By Perfecto Caparas



Besieged journalists persevere and persist with their critical reporting amid the government’s clampdown in the guise of anti-communism and anti-terrorism.

Cyber libel and anti-terrorism laws hang like Damocles’ sword over the head of independent and professional media practitioners, like Nobel laureate Maria Ressa. As members of the Fourth Estate, journalists perform their adversarial role as fiscalizers and people’s watchdogs against the excesses, corruption, and abuse of power by officials from the executive, legislative and judicial branches of government.

But the government seems eager to pronounce them “guilty by association.” It falsely brands journalists as “communists” and “terrorists” to muzzle the press. The government’s National Task Force to End the Local Communist Armed Conflict (NTF-ELCAC) labels the National Union of Journalists of the Philippines allegedly as “a communist front.” Recently, the National Telecommunications Commission ordered the blocking of the websites of media outlets Bulatlat and Pinoy Weekly. The Securities and Exchange Commission also canceled Rappler’s license to operate.

NUJP refuses to cower and instead strongly decries those “new cases of press freedom violations.” NUJP scores red-scare tactics to crush critical reporting that speaks truth to power and holds officials accountable. “These recent incidents aim to drown out the truth on one hand, and to drumbeat disinformation and misinformation on the other hand,” NUJP says.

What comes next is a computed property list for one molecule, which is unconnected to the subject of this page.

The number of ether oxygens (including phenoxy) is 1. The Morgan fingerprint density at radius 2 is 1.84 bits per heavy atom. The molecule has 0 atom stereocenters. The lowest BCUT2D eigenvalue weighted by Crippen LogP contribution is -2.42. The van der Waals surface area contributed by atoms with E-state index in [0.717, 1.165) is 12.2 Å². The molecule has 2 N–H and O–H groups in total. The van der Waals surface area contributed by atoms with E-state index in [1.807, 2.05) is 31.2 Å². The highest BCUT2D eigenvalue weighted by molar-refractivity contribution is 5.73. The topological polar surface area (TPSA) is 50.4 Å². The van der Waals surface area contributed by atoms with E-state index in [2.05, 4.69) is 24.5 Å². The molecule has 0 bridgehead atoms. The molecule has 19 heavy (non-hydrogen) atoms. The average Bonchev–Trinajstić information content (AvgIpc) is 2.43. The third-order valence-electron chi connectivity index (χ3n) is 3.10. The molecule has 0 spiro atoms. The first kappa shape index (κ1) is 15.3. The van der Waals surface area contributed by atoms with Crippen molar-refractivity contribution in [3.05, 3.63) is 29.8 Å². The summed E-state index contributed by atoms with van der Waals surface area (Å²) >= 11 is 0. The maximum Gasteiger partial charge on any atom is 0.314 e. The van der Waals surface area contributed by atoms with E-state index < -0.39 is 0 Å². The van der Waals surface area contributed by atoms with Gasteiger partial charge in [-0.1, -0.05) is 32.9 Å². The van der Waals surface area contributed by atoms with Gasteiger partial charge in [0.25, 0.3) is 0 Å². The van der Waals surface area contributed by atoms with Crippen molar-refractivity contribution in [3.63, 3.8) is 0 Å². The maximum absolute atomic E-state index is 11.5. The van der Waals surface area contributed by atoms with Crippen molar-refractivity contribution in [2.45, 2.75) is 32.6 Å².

On June 28, 2022, national security adviser Hermogenes Esperon justified the NTC order. He issued a statement that proclaims, “The Restriction of Communist Terrorist Group Affiliated Websites is a Win for the Nation.” The NTF-ELCAC refutes NUJP’s stance, saying, “the NTC has more than sufficient cause and reason to order the blocking of Bulatlat and Pinoy Weekly.” Esperon concurrently serves as NTF-ELCAC vice-chairman.

But NUJP sees the moves as “part of the systematic campaign against independent media.”

Martial law repression

After the May 9, 2022 elections, Ferdinand Marcos Jr. became president.

In early July 2022, the Court of Appeals upheld the conviction for cyber libel of Maria Ressa and former researcher Reynaldo Santos Jr.

All this stokes fears of media repression reminiscent of martial law five decades ago.